I previously had Microsoft Sidewinder 3D Pro, and it worked fine until I got this new machine - apparently new machines have really crappy PC joystick interfaces on board. So, logically, I got an USB stick. While this stick has one button less than MSSW3DP, it IMHO has better button placement. I shall control my 'mechs with this nice joystick.

The Pad, then, was a cheap replacement for my Microsoft Sidewinder Plug & Play gamepad, which was nice but made for smaller hands (sometimes it hurted) and had ridiculously low amount of buttons. This new pad is bigger, and it has 11 buttons (incl. "Start" and "Select" and L/R trigger buttons - though Linux jstest program, for some reason, says it has 15 buttons!

Logitech Soundman SR-30
Okay, any set of speakers is probably better than my old speaker set, and as a "weekend hifist" I can only say that this thing sounds divine even on two channels... Seemed that the headphone jack on the thing only outputted some weak signal and couldn't be amplified without quality loss, but I just screwed up some controls. Blame me. I guess the headphones I use with my computer are useless with these ones (background hiss gets through), I need to use my CD player headphones instead... Well, at least Microsoft can't come up with set of speakers that looks cooler, because I like the design (dark blue/black plastic and gray metal) and the subwoofer part looks rather nice.

Summarization (preceded by gradual realization and cold sweat):

Great hardware.
Sometimes somewhat challenging interfacing with other parts of hardware.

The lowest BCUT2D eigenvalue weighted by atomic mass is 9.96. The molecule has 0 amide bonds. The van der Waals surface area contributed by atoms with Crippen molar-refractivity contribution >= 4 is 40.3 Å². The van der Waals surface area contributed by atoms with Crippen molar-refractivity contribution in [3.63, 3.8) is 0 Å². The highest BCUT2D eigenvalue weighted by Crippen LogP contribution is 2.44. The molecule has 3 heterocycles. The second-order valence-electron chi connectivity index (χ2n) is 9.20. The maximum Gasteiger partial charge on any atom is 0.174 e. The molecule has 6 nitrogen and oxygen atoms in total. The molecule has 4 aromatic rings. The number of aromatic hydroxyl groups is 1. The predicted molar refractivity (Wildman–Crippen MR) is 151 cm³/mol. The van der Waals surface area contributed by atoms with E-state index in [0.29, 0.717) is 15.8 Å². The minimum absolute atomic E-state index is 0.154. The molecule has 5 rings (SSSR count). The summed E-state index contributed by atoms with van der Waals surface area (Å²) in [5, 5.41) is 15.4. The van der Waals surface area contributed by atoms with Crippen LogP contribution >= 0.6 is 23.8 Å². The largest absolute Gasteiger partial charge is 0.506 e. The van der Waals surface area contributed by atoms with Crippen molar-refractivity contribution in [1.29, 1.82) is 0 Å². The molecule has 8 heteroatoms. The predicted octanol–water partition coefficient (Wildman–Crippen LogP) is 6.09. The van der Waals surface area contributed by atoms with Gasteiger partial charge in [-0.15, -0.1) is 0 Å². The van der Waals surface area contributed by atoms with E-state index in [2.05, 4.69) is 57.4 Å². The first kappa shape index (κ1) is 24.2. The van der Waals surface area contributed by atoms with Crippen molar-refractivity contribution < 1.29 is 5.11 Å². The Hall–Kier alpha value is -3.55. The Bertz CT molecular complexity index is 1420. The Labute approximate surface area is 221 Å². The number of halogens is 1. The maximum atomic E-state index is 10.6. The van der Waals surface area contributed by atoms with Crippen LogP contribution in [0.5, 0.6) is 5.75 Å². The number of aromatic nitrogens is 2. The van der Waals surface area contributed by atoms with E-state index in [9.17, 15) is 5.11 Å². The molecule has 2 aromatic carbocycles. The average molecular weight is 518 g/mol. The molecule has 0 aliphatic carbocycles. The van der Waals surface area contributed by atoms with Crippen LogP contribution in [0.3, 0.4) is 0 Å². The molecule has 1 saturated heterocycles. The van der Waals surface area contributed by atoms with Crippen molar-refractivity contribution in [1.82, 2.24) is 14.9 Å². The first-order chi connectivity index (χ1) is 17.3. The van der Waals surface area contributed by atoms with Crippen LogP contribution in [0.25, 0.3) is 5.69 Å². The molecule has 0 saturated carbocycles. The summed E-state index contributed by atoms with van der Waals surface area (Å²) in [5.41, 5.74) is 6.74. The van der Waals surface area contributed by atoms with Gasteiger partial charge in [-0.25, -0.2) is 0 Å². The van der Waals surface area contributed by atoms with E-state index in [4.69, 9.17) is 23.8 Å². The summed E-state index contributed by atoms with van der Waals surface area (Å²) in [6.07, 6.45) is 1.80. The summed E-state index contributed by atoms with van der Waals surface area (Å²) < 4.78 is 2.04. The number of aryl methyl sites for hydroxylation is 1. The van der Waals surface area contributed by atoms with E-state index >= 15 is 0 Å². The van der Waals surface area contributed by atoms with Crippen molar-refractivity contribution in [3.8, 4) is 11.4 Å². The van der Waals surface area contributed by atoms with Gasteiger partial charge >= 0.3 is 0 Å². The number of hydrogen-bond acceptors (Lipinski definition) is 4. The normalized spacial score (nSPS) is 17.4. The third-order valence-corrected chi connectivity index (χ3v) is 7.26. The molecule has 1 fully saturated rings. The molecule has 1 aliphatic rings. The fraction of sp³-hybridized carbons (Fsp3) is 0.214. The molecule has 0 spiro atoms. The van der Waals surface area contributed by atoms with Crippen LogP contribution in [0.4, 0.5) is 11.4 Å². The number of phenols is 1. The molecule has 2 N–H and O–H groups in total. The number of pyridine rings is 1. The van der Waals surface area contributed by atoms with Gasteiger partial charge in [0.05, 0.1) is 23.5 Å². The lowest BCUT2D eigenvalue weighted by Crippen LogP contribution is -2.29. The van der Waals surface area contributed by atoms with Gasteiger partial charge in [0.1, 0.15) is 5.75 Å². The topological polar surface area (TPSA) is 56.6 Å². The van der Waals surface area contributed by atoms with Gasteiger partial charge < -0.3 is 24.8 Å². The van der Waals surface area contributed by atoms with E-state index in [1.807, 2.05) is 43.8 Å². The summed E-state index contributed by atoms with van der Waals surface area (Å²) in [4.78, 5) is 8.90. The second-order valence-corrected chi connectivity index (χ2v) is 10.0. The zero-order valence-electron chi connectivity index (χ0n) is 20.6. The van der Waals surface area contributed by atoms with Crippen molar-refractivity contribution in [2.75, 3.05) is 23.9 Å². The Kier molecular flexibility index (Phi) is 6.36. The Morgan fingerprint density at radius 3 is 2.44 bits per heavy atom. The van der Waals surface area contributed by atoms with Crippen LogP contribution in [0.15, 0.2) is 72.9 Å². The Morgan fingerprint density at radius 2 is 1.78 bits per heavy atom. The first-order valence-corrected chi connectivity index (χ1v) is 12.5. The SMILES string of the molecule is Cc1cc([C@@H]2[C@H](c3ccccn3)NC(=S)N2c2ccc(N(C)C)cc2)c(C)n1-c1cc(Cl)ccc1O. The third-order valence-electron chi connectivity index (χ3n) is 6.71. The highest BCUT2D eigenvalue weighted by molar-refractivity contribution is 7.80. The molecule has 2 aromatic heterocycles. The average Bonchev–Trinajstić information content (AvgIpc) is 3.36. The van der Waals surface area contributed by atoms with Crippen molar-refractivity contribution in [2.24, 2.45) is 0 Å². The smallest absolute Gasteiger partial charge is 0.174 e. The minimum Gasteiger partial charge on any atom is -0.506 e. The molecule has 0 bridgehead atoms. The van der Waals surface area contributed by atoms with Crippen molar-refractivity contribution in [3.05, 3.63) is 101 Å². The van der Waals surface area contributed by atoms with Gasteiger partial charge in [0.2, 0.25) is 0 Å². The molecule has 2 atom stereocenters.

Under my desk I have a box of (computer) mice that have passed on over the course of the last decade, which looks like something from the bizarre trophy room of a Predator with a desk job. None of these mice are made by Logitech. The mice I use on my two PC's, however, are both made by that fine company.

The old one is a Logitech Pilot three-button serial mouse (1996). This mouse is a very comfortable symettrical shape, and is very precise - in fact, Silicon Graphics machines come with a rebadged version of this mouse (or did at one time), so it must be good. The only problem with mine is the microswitch on the left button is a bit dodgy (but then, microswitches are only supposed to last for something like 1,000,000 uses anyway, not 5 years of near-continuous use).

The new one is a Logitech Wheel Mouse Optical, which looks fantastically cool, is about the same shape as the Pilot (but slightly better) and is cheaper, lighter, and more precise than the bloated Microsoft equivalent.

I also use a Logitech Deluxe Keyboard (which has a sensible wrist rest and textured keys).

No-one ever got RSI from buying Logitech.*

Logitech also make a wide range of game controllers (the Wingman range), alternative pointing devices (such as the TrackMan Marble) and more recently speakers and headphones (I think they bought Labtec). They also manufacture the official Gran Turismo 3 steering wheel for the PS2.

* slogan is for marketing purposes only, and furthermore entirely fictional